What’s it like covering East Asia as a foreign correspondent? In Spilling Ink, American journalist Jonathan Adams reveals the gritty reality of reporting from the world’s most dynamic region. Lured by the biggest story of the twenty-first century – the Rise of China – Adams’ first taste of Asia was interning in Hong Kong for the International Herald Tribune.
After working as a Newsweek stringer and Taipei Times “copy-monkey,” he made the leap to full-time freelancer, choosing fascinating but underreported Taiwan as his base. Adams’ decade-long adventure takes the reader from backstreet meetings with sex workers and fortune-tellers to the interviews with presidents (and inadvertently making the news rather than just reporting it). We track down Catholic vigilantes in a violent corner of Mindanao, experience the frenzied build-up to the Beijing Olympics, chase serious stories on algae blooms and labour relations, and pay the bills with clickbait stories on Japanese maid cafes and penis festivals.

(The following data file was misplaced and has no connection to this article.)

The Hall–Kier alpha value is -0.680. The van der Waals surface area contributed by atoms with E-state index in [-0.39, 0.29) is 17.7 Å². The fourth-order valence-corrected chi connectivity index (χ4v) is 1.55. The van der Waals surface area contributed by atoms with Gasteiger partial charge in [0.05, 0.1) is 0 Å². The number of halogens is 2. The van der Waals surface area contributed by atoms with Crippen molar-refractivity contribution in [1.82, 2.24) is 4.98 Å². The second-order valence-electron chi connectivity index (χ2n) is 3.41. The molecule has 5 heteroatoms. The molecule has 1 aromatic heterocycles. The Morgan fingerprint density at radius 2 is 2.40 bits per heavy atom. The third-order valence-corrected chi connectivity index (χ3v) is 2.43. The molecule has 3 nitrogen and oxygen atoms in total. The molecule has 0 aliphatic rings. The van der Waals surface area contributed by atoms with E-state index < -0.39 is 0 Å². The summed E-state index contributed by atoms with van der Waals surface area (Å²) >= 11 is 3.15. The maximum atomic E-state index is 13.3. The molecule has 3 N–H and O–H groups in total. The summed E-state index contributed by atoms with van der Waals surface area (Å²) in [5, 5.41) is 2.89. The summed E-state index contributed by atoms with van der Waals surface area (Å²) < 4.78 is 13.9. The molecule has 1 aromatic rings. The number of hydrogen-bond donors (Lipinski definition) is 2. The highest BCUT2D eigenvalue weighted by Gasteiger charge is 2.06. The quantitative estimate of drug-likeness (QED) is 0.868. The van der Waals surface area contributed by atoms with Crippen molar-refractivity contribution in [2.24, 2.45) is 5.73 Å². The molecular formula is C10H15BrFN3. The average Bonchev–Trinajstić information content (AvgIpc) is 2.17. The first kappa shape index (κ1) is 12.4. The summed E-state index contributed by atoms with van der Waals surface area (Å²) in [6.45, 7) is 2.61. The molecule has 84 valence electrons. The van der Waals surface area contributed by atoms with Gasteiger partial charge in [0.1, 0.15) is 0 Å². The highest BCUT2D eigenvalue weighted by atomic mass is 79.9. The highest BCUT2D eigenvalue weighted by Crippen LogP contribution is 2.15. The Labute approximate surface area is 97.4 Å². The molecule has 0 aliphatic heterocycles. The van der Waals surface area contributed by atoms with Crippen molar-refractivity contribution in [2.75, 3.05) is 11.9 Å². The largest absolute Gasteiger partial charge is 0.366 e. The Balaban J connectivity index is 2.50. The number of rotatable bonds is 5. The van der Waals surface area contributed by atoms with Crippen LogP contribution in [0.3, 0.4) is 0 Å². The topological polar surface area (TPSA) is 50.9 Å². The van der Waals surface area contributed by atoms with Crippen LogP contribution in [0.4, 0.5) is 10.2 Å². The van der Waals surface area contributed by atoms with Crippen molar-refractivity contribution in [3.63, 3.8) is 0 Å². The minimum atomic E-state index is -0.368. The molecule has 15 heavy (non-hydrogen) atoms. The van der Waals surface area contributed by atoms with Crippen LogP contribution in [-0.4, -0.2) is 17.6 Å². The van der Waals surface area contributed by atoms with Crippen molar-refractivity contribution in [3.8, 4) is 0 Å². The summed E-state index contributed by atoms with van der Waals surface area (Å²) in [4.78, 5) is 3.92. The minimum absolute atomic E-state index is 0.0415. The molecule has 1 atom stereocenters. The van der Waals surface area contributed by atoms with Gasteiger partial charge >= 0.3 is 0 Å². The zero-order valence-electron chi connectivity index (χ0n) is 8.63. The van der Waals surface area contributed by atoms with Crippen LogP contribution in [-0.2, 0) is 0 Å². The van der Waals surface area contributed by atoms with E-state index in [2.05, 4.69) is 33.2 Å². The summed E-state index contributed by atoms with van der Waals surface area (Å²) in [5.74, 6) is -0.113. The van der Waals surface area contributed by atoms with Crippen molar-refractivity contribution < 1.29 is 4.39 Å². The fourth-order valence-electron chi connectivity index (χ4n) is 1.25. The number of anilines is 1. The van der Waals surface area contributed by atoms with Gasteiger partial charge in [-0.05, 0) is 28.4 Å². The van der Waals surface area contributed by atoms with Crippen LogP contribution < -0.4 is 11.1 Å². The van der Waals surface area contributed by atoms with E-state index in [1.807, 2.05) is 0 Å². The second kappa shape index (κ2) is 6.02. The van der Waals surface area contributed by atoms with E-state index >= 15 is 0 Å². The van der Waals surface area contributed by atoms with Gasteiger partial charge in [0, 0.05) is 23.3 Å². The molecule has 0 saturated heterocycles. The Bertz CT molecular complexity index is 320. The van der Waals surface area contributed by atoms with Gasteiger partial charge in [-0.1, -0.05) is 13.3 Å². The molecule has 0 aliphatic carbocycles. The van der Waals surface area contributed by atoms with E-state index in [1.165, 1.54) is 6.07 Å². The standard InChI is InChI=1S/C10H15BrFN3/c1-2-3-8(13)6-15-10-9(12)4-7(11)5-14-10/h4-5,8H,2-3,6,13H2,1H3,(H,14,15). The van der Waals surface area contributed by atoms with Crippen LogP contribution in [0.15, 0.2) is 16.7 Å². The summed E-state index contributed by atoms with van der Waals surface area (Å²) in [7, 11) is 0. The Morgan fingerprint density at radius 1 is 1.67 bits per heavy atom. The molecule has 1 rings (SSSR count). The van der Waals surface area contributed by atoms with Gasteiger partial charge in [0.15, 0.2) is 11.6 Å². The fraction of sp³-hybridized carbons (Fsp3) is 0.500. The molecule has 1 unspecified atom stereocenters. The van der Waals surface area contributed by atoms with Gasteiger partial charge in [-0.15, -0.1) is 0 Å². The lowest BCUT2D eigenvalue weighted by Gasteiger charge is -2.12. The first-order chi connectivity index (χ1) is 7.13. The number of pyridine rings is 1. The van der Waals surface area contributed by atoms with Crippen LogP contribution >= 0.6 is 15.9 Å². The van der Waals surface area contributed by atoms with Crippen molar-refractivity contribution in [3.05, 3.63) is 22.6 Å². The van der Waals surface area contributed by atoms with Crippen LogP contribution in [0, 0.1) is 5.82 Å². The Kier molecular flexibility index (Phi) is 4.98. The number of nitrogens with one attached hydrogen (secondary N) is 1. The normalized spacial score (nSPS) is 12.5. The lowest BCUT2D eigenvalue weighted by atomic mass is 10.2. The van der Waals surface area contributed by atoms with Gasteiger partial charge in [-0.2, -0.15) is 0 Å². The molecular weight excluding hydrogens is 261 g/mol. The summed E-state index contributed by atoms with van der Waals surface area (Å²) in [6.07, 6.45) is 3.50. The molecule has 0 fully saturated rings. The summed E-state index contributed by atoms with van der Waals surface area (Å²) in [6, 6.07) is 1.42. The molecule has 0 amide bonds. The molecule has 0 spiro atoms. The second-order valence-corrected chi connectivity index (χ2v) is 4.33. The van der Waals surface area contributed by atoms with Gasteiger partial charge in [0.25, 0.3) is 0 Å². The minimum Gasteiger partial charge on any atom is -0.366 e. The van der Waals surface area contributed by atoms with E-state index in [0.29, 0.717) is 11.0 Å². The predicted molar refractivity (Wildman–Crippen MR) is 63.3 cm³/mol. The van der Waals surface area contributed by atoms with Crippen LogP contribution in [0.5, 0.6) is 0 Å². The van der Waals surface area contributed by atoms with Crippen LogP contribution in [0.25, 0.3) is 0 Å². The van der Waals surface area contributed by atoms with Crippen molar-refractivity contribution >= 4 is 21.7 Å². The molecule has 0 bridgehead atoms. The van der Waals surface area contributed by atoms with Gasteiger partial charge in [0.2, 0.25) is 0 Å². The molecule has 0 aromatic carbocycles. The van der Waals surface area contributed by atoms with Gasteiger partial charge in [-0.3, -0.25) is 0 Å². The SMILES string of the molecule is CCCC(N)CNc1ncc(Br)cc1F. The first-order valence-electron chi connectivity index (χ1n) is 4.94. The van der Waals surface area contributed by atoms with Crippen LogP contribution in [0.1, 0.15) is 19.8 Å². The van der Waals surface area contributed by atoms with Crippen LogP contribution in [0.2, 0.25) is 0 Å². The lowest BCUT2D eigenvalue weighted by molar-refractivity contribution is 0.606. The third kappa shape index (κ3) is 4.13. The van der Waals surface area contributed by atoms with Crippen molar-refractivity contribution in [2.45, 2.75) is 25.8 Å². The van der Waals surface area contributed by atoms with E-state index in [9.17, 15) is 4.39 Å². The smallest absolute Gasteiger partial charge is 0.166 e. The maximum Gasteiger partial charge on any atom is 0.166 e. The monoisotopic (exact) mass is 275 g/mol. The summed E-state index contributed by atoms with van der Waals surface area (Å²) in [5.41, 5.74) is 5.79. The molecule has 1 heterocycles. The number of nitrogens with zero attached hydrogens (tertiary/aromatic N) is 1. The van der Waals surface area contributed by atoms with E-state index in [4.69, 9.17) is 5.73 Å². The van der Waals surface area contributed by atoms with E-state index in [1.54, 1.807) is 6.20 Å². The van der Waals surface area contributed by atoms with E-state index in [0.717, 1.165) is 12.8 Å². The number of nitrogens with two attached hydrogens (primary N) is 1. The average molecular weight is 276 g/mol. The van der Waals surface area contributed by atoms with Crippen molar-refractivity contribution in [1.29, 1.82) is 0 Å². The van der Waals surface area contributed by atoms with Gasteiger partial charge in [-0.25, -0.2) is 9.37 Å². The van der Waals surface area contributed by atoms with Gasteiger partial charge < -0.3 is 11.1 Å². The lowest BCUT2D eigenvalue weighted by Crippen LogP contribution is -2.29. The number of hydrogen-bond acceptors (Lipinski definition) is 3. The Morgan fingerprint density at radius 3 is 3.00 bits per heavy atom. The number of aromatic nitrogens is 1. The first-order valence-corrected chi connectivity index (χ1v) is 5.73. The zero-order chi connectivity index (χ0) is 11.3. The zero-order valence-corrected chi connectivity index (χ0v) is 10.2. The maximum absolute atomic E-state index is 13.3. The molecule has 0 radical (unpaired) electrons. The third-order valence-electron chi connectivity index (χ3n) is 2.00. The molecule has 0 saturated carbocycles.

And along the way we see the death of old media and the emergence of a new, leaner model. Spilling Ink (originally published under the title Welcome Home, Master) is an honest, funny, and revealing behind-the-scenes look at foreign reporting, a nuts-and-bolts account of finding, pitching and writing stories, of making a living as a freelance newsman. Part-travelogue, part Asian journalism primer, the book explains why Adams loved the job and why he ultimately left it.